STPI's Emi Eu reflects on S.E.A. Focus, an STPI project platforming artists and galleries from Southeast Asia, in the wake of Art Stage's decline in 2019 and ahead of the launch of Singapore's new art fair, Art SG, in October 2020.
With India Art Fair set to open amid nationwide protests, Kanika Anand introduces shows in New Delhi, Mumbai, and Kolkata that express shifting socio-political identities, modes of resistance, and explorations of place-making.
Images from abroad , Lada Nakonechna's solo exhibition at Galerie EIGEN + ART in Berlin, considers the barriers that exist between depictions of conflict and their viewers.
Inspired by the mass public flats characteristic of the Singaporean landscape during his 5-week residency, British sculptor Richard Deacon produced an impressive body of over 70 works in collaboration with the STPI workshop. As STPI’s first resident artist from the UK, Deacon worked outside his usual oeuvre of wood, glazed ceramic and galvanized steel in exploration of the print and paper medium. These new works are centered on two significant ideas: the concept of artist interference on material and the use of folding as a means of construction.Read More
Housing features clusters of marbled polygonal columns looming upwards in their trajectory. Each constructed by the simple act of folding, they demonstrate Deacon’s ongoing intrigue with materiality and the constructive use of the void. A dynamic interaction is created between these sculptural works and his two-dimensional subjects. The patterned surfaces of his forms in Dog Days and Blackfriars Blocks seem to mimic the flux of life, negotiating balances between various states of dichotomy. In them, we see a concern for contemporary issues of community interaction, and perhaps even an insight as to how modern scientific theories propose to describe reality.
“Richard has moved seamlessly between sculpture and printmaking,” observes Emi Eu, Director of STPI. “These enigmatic works have emerged from the profound depths of his practice, reminding us all of the relativity of our understanding and knowledge.”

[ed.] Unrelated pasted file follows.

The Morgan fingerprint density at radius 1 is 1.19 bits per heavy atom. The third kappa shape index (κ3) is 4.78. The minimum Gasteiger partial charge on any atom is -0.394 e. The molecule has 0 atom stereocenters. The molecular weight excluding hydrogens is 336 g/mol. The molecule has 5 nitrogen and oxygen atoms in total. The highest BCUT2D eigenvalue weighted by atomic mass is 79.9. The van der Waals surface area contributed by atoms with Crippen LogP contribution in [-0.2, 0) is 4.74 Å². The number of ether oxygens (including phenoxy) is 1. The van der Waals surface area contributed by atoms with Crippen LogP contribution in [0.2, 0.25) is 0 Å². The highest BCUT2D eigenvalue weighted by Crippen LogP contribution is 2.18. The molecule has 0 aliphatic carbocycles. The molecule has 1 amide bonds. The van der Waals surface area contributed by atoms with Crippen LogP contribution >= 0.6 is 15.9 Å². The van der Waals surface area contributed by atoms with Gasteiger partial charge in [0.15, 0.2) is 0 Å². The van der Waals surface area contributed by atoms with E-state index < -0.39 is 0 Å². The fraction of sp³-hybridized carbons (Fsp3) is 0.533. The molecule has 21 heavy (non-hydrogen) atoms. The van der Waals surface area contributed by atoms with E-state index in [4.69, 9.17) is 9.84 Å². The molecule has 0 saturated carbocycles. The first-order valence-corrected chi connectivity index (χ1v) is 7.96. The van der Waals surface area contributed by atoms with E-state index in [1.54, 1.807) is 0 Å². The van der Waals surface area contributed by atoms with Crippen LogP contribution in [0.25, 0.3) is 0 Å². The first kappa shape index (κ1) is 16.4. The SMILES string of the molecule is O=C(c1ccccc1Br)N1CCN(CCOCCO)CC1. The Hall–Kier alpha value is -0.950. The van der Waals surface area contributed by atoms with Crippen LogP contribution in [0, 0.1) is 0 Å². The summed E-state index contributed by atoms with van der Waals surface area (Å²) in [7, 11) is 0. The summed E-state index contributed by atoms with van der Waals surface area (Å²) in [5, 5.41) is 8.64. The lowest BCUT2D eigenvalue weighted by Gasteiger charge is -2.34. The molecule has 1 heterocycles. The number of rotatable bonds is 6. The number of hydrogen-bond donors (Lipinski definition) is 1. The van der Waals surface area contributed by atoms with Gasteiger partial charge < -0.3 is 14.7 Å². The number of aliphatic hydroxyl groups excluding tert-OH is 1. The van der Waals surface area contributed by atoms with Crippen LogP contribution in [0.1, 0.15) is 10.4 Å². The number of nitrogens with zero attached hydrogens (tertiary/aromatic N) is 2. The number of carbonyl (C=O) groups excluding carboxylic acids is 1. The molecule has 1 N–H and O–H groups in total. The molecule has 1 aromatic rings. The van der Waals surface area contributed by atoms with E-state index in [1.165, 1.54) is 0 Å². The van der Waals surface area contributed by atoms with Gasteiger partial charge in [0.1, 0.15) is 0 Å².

Going beyond convention, Beware of the Dog is a compelling testament to Deacon’s admirable and never-ending quest for experimentation and innovation. While his monumental sculptures are known to reach six-figure sums, the works created at STPI start at S$3,000 for edition pieces, accessible for budding collectors to acquire work by one of the most defining artists of our time.
Richard Deacon CBE (b. 1949, Bangor, Wales) has been a leading figure in British sculpture since the 1980s. He schooled at the Somerset College of Art, Tauton (1968), Saint Martin’s School of Art, London (1970-1973) and the Royal College of Art (1974-1977) where he obtained an MA in Environmental Media. Winner of the 1987 Turner Prize, Deacon is best known for his inventive use of materials to create works on a variety of scales, building subtle relationships between volume and space. In 2011, he installed an impressive sculptural work Upper Strut at the Louis Vuitton Island Maison in Singapore.
Text courtesy STPI.
Richard Deacon's first outdoor sculpture show, which opens this weekend in Antwerp, is long overdue. It's been 30 years since the artist, one of the leading British sculptors of his generation, won the Turner Prize. But the circumstances of this show are somewhat novel, since it has its origins in a bold admission of failure.
Richard Deacon's first outdoor sculpture show, which opens this weekend in Antwerp, is long overdue. It's been 30 years since the artist, one of the leading British sculptors of his generation, won the Turner Prize. But the circumstances of this show are somewhat novel, since it has its origins in a bold admission of failure. In 1993 the...
I was starting out as an artist in the 70s when the art market barely existed for contemporary art. There was virtually no commercial activity. The idea of a career didn’t really come into it. I’m not particularly practical, I’m slightly clumsy and inept, but tools and materials and the relationship of action to things I was always interested in....
Richard Deacon is the only name on the poster for his new retrospective show at Tate Britain, but, as exhibition curator Clarrie Wallis notes in her catalogue essay, throughout his career he has 'acknowledged the limitations of a single pair of hands'. In his large south London studio on an industrial estate, where he chooses to work alone, Deacon...
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